Women With Cats Likelier To Commit Suicide

By Amir Khan on July 3, 2012 7:51 AM EDT

Cat
Women who have cats are at a higher risk for suicide that those without cats, according to a new study (Photo: Creative Commons)

Women who have cats are at a higher risk for suicide that those without cats, according to a new study, published in the journal Archives of General Psychiatry on Monday. The parasite Toxoplasma gondii lives in cat feces, undercooked meat and unwashed vegetables and women infected with it are much more likely to commit suicide, researchers said.

"We can't say with certainty that T. gondii caused the women to try to kill themselves, but we did find a predictive association between the infection and suicide attempts later in life that warrants additional studies," Dr. Teodor T. Postolache, study author and psychiatrist and suicide neuroimmunology expert at the University of Maryland School of Medicine, told ABC News.

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Researchers looked at more than 46,000 Danish women over the course of a decade and found that women infected with T. gondii were 81% more likely to have a violent suicide attempt than non-infected women and 53% more likely to receive treatment for self-directed violence. Researchers stressed, however, that the risk was very low.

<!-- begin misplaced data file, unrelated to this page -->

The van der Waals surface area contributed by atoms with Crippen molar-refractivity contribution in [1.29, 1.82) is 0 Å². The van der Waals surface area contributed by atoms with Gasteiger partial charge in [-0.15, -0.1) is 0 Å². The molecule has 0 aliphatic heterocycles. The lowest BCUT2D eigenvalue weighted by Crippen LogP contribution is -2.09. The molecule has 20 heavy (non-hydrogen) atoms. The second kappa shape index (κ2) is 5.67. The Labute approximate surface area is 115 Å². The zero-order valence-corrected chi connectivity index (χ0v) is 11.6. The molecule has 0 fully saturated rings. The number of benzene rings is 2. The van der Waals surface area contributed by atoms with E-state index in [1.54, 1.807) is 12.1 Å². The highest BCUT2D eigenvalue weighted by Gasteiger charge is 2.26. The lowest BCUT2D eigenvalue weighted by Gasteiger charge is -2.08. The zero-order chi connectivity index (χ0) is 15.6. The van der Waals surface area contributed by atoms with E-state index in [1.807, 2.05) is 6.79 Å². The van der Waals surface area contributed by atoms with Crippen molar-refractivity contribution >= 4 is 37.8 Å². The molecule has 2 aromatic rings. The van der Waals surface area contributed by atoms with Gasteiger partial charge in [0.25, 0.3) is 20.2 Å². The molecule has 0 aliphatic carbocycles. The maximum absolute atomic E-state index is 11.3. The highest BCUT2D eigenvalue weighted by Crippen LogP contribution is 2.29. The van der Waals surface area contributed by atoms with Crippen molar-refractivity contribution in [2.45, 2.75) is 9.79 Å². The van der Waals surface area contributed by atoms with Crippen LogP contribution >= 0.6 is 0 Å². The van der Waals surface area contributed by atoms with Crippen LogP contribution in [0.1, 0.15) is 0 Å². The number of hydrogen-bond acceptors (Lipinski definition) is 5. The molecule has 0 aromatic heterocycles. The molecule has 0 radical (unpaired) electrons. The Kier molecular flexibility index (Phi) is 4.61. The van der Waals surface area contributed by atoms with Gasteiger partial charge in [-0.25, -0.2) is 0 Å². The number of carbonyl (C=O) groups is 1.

More than 60 million men and women are infected with the parasite, according to the Centers for Disease Control and Prevention, but very few show symptoms. If symptoms are present, it's typically flu-like symptoms.

The parasite is particularly dangerous for pregnant women, who can transmit the parasite to their child. Women are advised to avoid cat litter while pregnant.

"The parasite does actually alter the brain of its host," Stanford University study co-author Patrick House told ABC News last year. "The fact that a parasite can get into an organism, target its brain, stay there without killing the host and alter the circuitry of the brain -- we've seen this is insects and fungi, but it's the first time we've seen it in a mammalian host."

The study only showed a correlation, not causation, between the two, so researchers said more work is needed to better understand the link.

"There is a good possibility that there is some causal link here, but we can't say that with certainty from the research so far," Postolache told WebMD.

© 2012 iScience Times All rights reserved. Do not reproduce without permission.

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